What about an MD prescribing a prophylactic dose of an antibiotic? My dad took Macrobid, which seemed to help. I wish we had gone the prophylactic route before we did as my dad had one nearly deadly UTI.

It could be that she's getting UTIs because the bladder isn't emptying completely. This could be due to neurogenic bladder, which can be part of all sorts of neurological disorders, including PSP. You could take your mother to see a urologist.

If you and your sister intend to donate your mother's brain upon death, now would be a good time to make those arrangements. It's always best to make the arrangements before through-the-roof stress sets in, as it typically does when a family member is near death. There's really no such thing as making these arrangements "too early."

Good luck,
Robin
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Re: Recurrent UTI

Postby hamcghee » Fri Jan 25, 2013 11:28 am

My mom is in the late stages of PSP, and the newest symptom to present itself is the inability to pass urine when she feels the urge. If she feels the need to go 4x/day, she is able to empty her bladder only 2 of those times, and it takes quite a while. So far, no infections though. It is more a matter of it being neurological or an issue with the muscles not working properly - but I would think this could easily cause infection. She doesn't feel it necessary yet, but eventually she will need to be catheterized.

The stage your mom is at sounds very much like my mom. She moved into assisted living a year and a half ago. That is the time she started using a wheelchair. She was coughing and choking a lot and needing assistance with things like dressing and cutting food up. Since then she has declined to the point of not being able to get into her wheelchair on her own, her speech is almost impossible to understand, needs assistance with all activities of daily life, coughing/choking and aspirating, and staying in bed and sleeping a lot. Yet, even though she can barely open her mouth and has to deal with violent coughing fits after eating - she still has a good appetite.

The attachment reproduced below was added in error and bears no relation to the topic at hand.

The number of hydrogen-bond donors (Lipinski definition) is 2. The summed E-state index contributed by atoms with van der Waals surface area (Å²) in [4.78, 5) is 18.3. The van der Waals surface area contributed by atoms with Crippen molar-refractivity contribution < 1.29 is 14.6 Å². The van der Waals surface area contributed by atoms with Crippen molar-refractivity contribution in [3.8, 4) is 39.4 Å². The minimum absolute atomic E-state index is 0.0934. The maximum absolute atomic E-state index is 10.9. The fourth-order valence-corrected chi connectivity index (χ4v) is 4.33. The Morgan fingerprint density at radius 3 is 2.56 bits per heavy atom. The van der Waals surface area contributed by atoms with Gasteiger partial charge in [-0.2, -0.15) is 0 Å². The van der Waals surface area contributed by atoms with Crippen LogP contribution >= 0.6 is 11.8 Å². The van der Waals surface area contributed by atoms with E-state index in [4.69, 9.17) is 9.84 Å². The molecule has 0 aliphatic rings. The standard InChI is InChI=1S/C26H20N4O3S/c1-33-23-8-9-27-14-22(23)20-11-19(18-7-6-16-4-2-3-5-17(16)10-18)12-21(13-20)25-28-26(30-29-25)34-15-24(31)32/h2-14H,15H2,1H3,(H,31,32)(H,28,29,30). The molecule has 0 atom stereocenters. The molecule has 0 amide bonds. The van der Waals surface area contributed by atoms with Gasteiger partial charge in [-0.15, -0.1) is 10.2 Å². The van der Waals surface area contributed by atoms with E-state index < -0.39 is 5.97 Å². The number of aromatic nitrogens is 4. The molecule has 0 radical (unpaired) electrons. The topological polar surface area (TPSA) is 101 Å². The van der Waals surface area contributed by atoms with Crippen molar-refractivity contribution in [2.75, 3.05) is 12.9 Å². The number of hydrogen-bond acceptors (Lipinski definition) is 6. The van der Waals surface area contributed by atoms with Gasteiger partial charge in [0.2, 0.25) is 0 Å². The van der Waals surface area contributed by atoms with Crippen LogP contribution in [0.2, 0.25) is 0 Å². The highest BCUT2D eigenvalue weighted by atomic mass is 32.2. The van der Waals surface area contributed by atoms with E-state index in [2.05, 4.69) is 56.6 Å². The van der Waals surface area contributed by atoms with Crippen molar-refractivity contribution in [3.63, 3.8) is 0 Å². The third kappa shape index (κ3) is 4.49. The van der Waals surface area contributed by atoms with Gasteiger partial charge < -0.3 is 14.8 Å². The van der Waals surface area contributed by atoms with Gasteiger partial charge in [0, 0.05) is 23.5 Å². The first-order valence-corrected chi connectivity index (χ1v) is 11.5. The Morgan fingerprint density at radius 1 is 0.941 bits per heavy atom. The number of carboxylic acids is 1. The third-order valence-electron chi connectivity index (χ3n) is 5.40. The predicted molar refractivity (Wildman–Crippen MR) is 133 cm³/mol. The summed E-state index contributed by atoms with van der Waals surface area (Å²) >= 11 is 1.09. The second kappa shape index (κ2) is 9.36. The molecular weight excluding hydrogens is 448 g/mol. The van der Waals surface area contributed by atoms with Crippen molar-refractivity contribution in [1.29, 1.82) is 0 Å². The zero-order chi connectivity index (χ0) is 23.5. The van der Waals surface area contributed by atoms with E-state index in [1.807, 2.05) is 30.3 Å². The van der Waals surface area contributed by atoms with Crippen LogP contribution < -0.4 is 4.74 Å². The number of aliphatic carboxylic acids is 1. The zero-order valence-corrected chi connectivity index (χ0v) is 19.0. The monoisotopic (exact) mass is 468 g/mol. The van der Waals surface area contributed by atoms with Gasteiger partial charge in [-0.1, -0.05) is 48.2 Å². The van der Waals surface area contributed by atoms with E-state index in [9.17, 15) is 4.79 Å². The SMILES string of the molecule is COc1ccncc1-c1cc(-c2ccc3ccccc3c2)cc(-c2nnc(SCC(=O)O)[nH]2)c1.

We also have the support of Hospice even though there is 24/7 staff there. Hospice has been the most wonderful source of support for both my mom and me. She has an aide who visits 3x/week and helps out with care, such as bathing. Her nurse visits once or twice a week and helps out with any issues that come up, and she has a social worker who comes in and offers any type of support or company my mom needs. She really misses reading, so her social worker reads to her. If Hospice is an option, I highly recommend it.

Heather
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Re: Recurrent UTI

Postby Robin » Fri Jan 25, 2013 12:23 pm

Heather,
You might look into self-catheterization. Quite a few people in the local MSA group do this as urinary retention is the big problem there. Maybe your mom could be self-cath'd 4 times a day (or whatever makes sense). An aide at the facility might be allowed to do this; you'd have to ask. Or maybe the law in your state is such that only an RN at a facility can do this. Private individuals (family members) do this for our MSA group members.
Robin
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Re: Recurrent UTI

Postby Ruthann » Fri Jan 25, 2013 6:44 pm